EDIT: Third, for the price of the processor and high end CPU cooler, I would recommend getting a better processor that has a usable stock heatsink. For a file server, you won't need anything high end, but a Core 2 Duo would be a solid choice if you can find one. If you can't, or don't want to, definitely get a Pentium D instead of the Celeron. It is a lot faster, but will run hotter, so the aftermarket heatsink will be more useful for that application. Plus, you aren't paying for the OEM packaging and heatsink that you won't be using anyways, so it is cheaper.

Fourth, Get more than 2gb of ram. With a file server, ram is the lifeblood. Personally, I would aim for 8gb. That said, you also need to make sure you have a 64bit OS to use all of that ram.

Edited by Sasquatch, 17 January 2012 - 11:31 PM.

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#18 aresfiend

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Posted 18 January 2012 - 12:09 AM

I'd like to throw my opinion in on this.

First, an SSD as the OS drive is fine, and a 250gb standard HDD will work fine for office work file storage. However, if you want this to be a dedicated file server with only a few hours of downtime in a month, I would highly recommend purchasing matching SSD's and matching HDD's in order to set up a mirrored RAID for failure recovery.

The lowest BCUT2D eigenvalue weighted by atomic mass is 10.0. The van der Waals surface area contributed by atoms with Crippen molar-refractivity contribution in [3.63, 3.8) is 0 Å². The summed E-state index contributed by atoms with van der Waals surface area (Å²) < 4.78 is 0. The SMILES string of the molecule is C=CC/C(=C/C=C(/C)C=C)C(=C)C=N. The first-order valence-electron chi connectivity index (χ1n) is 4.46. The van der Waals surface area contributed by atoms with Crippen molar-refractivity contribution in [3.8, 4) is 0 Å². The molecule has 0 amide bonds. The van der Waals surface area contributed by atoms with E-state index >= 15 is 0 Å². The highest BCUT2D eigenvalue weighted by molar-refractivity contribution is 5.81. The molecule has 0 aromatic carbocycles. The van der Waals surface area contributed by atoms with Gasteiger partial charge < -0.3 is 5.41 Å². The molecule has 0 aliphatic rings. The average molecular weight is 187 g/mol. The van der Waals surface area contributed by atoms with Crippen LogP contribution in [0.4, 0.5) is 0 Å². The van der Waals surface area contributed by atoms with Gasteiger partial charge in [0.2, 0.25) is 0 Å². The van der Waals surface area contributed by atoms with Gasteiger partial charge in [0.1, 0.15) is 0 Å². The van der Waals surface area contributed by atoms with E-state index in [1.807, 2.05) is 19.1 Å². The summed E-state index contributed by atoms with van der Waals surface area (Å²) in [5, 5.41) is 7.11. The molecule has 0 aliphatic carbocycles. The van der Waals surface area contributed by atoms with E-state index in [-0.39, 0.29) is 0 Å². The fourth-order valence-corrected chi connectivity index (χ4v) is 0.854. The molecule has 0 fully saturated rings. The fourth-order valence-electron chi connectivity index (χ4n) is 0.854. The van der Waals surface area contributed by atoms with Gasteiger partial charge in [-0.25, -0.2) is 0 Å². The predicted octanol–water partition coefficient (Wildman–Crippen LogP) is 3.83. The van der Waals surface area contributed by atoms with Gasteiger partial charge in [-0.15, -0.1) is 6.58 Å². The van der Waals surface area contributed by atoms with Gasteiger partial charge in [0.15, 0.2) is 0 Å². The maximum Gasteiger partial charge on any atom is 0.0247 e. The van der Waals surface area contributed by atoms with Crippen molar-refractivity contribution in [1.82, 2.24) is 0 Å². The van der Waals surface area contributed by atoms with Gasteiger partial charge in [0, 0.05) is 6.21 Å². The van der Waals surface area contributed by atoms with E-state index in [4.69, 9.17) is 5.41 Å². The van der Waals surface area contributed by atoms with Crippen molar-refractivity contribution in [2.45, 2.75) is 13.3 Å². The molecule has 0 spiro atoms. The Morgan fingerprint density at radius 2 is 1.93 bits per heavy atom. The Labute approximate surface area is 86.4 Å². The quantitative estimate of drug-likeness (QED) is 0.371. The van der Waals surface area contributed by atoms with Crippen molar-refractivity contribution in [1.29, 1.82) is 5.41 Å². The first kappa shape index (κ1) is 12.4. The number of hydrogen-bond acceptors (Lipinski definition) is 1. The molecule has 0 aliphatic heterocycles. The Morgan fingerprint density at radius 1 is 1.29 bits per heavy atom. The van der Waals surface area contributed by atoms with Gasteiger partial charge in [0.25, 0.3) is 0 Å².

Second, a big thing you should be looking into is a quality UPS to avoid power outage failures. Get one that has the capability to remotely shut down the server when it's battery life reaches a critically low level, that way you don't get OS corruptions from a bad shut down if you aren't around the system when it happens.

EDIT: Third, for the price of the processor and high end CPU cooler, I would recommend getting a better processor that has a usable stock heatsink. For a file server, you won't need anything high end, but a Core 2 Duo would be a solid choice if you can find one. If you can't, or don't want to, definitely get a Pentium D instead of the Celeron. It is a lot faster, but will run hotter, so the aftermarket heatsink will be more useful for that application. Plus, you aren't paying for the OEM packaging and heatsink that you won't be using anyways, so it is cheaper.

Fourth, Get more than 2gb of ram. With a file server, ram is the lifeblood. Personally, I would aim for 8gb. That said, you also need to make sure you have a 64bit OS to use all of that ram.

I was planning on raiding the harddrives but not SSDs seeing as I have encountered problems with that in the past, then again SSD tech has advanced over the last 2 years.

I am looking at a UPS that I can get locally through a computer store that specializes in servers that uses USB to the computer to trigger a shutdown but I'm still looking so I won't have links yet.